"This time, though, the merger plan was simpler and didn't try to control everything," she says. "Also, we had unique combo of spokespeople. The sitting Democratic mayor and sitting Republican county executive support it. Abramson was for it. Mitch McConnell, our Republican senator, and every former mayor and county executive was for it. We had focus groups and ran it like a political campaign.
"As a community, we have been talking about merging—the county had 700,000 people; the city, 280,000, another one third lived in incorporated suburban cities and the other third in unincorporated parts of the county—the city of Louisville with rest of Louisville for years," Riehm says. "The county and city government and other municipalities had governments, but we weren't trying to merge them all. We merged the city of Louisville with the government of Jefferson County. There were 94 incorporated municipalities at the time, but the merger didn't affect any suburban cities. Instead of a mayor and a county executive, we have one metro mayor who presides over this new government. There is no council for the city and for Jefferson County; we have one Metro council elected from all across the county. If you lived in the old city of Louisville, a suburban city or the unincorporated county, before 2000, you could have voted on county officials. Now, you vote for a metro mayor and metro council. This is a very important difference."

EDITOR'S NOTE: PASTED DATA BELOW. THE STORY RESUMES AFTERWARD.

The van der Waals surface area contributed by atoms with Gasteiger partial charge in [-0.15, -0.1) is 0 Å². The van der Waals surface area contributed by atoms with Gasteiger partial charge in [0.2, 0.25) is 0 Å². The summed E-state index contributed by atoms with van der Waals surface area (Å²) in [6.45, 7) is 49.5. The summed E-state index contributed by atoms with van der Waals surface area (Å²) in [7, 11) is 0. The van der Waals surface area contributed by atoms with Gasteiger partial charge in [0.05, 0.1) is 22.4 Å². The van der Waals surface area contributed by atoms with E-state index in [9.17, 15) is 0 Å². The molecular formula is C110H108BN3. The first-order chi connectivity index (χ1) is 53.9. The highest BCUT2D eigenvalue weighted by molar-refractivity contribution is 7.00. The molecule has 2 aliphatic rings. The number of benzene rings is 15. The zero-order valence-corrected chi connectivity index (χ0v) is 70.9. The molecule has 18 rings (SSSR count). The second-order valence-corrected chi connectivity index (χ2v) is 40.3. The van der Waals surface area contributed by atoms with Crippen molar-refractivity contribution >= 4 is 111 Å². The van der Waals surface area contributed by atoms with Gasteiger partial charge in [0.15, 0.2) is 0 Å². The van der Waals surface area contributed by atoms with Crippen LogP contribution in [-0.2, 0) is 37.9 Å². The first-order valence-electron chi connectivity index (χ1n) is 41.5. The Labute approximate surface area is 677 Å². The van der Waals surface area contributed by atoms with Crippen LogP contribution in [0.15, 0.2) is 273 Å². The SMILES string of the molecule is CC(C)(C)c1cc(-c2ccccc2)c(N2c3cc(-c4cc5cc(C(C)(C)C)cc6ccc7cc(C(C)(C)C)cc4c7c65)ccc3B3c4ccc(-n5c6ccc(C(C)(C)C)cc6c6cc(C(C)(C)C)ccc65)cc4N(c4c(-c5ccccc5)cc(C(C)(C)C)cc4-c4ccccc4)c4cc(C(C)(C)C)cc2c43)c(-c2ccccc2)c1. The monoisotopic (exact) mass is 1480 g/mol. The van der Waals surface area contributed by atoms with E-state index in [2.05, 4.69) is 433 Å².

Since the merger, Louisville has become a de facto think tank for folks seeking information on consolidation. Officials from more than 50 cities, counties and states have asked, How'd you do it?
According to Louisville officials, the merger made Louisville the nation's 16th largest city (up from No. 67), reduced the government workforce by 10 percent (with no reduction in services), consolidated police forces, improved the municipal credit rating (higher than either the former city or county) and led to discussion on creating MetroSafe, a $70 million emergency-communications system to link police, fire, EMS and other first-responders in multiple jurisdictions throughout Louisville Metro and surrounding counties, Riehm says